“It’s like a circus,” said Judd Trump last night of the UK Championship.
I’m not sure when circuses started to get such a bad rap but that’s a side issue. Trump’s point was that there are too many tables and too many matches being played in York.
He added: “with four tables in the main venue for a UK Championships, I think that’s just poor. When it is down to two tables with the barrier up, you feel like you’re at a tournament where there is pressure.”
Actually, had Trump been a top 16 player 20 years ago he would have played in an eight table set-up at Preston Guild Hall and had to win two matches to reach the televised stage, but his was not the only voice questioning the wisdom of bringing 128 players to the Barbican Centre.
Far from it. There seems to be three categories of player: those who agree with the new system, those who have accepted it and those who are against it. Of these, the latter camp are the most outspoken.
The main arena features four tables. The two in the middle, configured for TV, are spacious enough but the two at either side are not.
“They’ve crammed four tables in. It should be three in my opinion,” said Ali Carter, a semi-finalist at York last year.
“They’ve taken 128 players to a venue but, for me, I don’t think it can accommodate it.
“The table I was on had about five foot of room around the black spot area. When you’re tight on the side cushion you can’t walk into your shot. It’s like you’re closer than at the Crucible.
“It’s not for me, this flat draw. I think it was working last year so I don’t know why they’re doing this.
“The top 16 all started at the bottom and got to the top. Why doesn’t everyone else have to do that?”
The counter to this is that the previous, labyrinthine qualifying structure was stifling new talent. However, Graeme Dott argued that the flat draws are even more damaging to young hopefuls.
“I think it hinders the players coming through,” he said. “Neil Robertson fell off the tour originally. If he’d got back on in this format, how would have he have done? If he’d been beaten by the players he was being beaten by, how would he have handled playing Ronnie O’Sullivan? So you would have lost him. Would Judd Trump have found it easier?
“I think it’s wrong for the future of the game. I don’t think it’s good for snooker. Kids coming through should learn their trade.
“People think it’s a great idea now but ask them halfway through the season. Eight players didn’t enter the UK Championship because they don’t have the money.”
Some would say top players just want to protect their privileged positions.
Of course they do. Who wouldn’t? They’ve worked hard to attain them. They’ve put the years in at soulless qualifiers and now they want the rewards for those efforts.
But not every top player agrees with Carter and Dott. Stuart Bingham, first and foremost a snooker lover, has the attitude to just play, hopefully win and the perks will come.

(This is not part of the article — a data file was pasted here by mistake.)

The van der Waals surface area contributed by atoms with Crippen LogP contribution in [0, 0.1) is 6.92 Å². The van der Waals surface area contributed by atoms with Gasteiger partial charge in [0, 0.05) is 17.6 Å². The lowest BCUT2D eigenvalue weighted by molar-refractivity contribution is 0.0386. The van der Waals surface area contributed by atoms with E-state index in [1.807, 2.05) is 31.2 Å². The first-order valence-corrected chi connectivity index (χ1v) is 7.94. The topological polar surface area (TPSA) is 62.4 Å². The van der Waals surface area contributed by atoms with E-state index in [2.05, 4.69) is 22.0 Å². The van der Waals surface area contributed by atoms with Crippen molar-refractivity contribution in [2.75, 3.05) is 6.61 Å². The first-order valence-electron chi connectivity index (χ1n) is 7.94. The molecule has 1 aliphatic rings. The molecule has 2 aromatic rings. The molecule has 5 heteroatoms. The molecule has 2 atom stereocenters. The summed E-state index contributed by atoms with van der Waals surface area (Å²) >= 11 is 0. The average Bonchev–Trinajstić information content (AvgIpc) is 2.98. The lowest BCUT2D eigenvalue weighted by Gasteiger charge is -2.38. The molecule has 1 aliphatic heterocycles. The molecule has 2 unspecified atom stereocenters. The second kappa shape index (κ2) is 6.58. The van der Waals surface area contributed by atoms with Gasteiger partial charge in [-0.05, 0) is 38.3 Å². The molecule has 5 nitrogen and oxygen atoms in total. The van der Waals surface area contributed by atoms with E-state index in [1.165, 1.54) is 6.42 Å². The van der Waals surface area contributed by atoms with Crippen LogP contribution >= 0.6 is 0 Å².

“I felt a little bit tight against the wall but from Wednesday it’ll be down to two tables,” he said.
“I’ve read a few comments from people saying it’s like a PTC. But it is what it is. You have 128 players coming to a tournament and have to fit them in somewhere. You just have to get on with it.
“I’d love to be 20 now and in the game. I’m 37 and one of the oldies but I wish this was happening 20 years ago. Someone could come here, have a buzz up and get to the quarters, semis or maybe even win it.”
Nigel Bond has been around longer than most. He’s been at the top and now he’s down in the middle ranks. Wherever he's been ranked he has remained a sober, measured voice in any debate.
“The format is fine,” Bond said. “I was in the Sports Hall but at least you feel part of the tournament in the fact that you’re at the venue.”
Most would agree that snooker had stagnated before Barry Hearn’s takeover in 2010. A dearth of new faces and a paltry number of tournaments had seen the sport slowly gurgle towards the plughole.
The truth is, it is too early to judge whether the flat draw innovation will be a positive for snooker or not.
But I would say this: if it’s the right system, then it must be used in every event, including the World Championship. To not do so is hypocrisy, almost an admission that it is wrong.
This would mean the end of the Crucible. Is four decades of tradition worth losing for the sake of completely levelling the playing field?
I would also say this: players have every right to comment on their work conditions. This is their livelihood after all.
The problem, though, is that to the outside world they can just seem like a bunch of moaners, unappreciative of what they have.
To many, playing professional snooker where financial rewards are high seems like a dream job. The temptation is to just say, ‘get on with it’ and there may be something in that.
The danger with this year’s UK Championship is that all anyone wants to talk about is the format.
Ultimately, like every other event ever played, it will come down to who plays the best. For all the talk of quantity, it is quality which always triumphs.